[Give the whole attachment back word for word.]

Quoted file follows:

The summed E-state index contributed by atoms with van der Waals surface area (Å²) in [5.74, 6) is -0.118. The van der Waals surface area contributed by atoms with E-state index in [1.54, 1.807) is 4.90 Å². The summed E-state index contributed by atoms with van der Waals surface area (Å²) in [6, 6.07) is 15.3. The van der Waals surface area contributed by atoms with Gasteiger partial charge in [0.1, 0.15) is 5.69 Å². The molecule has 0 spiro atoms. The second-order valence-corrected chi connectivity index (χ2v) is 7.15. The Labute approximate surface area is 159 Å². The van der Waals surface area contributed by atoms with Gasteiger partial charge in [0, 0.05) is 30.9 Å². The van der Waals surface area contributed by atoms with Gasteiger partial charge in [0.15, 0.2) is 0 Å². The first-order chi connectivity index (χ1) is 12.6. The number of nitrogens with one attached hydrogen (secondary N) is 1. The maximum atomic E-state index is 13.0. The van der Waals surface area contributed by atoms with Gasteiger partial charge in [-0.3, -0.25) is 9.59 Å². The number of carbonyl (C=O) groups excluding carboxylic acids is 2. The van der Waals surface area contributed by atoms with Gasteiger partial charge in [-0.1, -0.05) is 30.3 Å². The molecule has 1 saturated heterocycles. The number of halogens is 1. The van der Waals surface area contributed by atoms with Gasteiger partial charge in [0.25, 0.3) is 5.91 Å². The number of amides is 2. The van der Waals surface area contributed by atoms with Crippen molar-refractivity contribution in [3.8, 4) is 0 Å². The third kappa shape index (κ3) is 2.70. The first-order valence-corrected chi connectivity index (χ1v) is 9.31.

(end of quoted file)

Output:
The summed E-state index contributed by atoms with van der Waals surface area (Å²) in [5.74, 6) is -0.118. The van der Waals surface area contributed by atoms with E-state index in [1.54, 1.807) is 4.90 Å². The summed E-state index contributed by atoms with van der Waals surface area (Å²) in [6, 6.07) is 15.3. The van der Waals surface area contributed by atoms with Gasteiger partial charge in [0.1, 0.15) is 5.69 Å². The molecule has 0 spiro atoms. The second-order valence-corrected chi connectivity index (χ2v) is 7.15. The Labute approximate surface area is 159 Å². The van der Waals surface area contributed by atoms with Gasteiger partial charge in [0, 0.05) is 30.9 Å². The van der Waals surface area contributed by atoms with Gasteiger partial charge in [0.15, 0.2) is 0 Å². The first-order chi connectivity index (χ1) is 12.6. The number of nitrogens with one attached hydrogen (secondary N) is 1. The maximum atomic E-state index is 13.0. The van der Waals surface area contributed by atoms with Gasteiger partial charge in [-0.3, -0.25) is 9.59 Å². The number of carbonyl (C=O) groups excluding carboxylic acids is 2. The van der Waals surface area contributed by atoms with Gasteiger partial charge in [-0.1, -0.05) is 30.3 Å². The molecule has 1 saturated heterocycles. The number of halogens is 1. The van der Waals surface area contributed by atoms with Gasteiger partial charge in [0.25, 0.3) is 5.91 Å². The number of amides is 2. The van der Waals surface area contributed by atoms with Crippen molar-refractivity contribution in [3.8, 4) is 0 Å². The third kappa shape index (κ3) is 2.70. The first-order valence-corrected chi connectivity index (χ1v) is 9.31.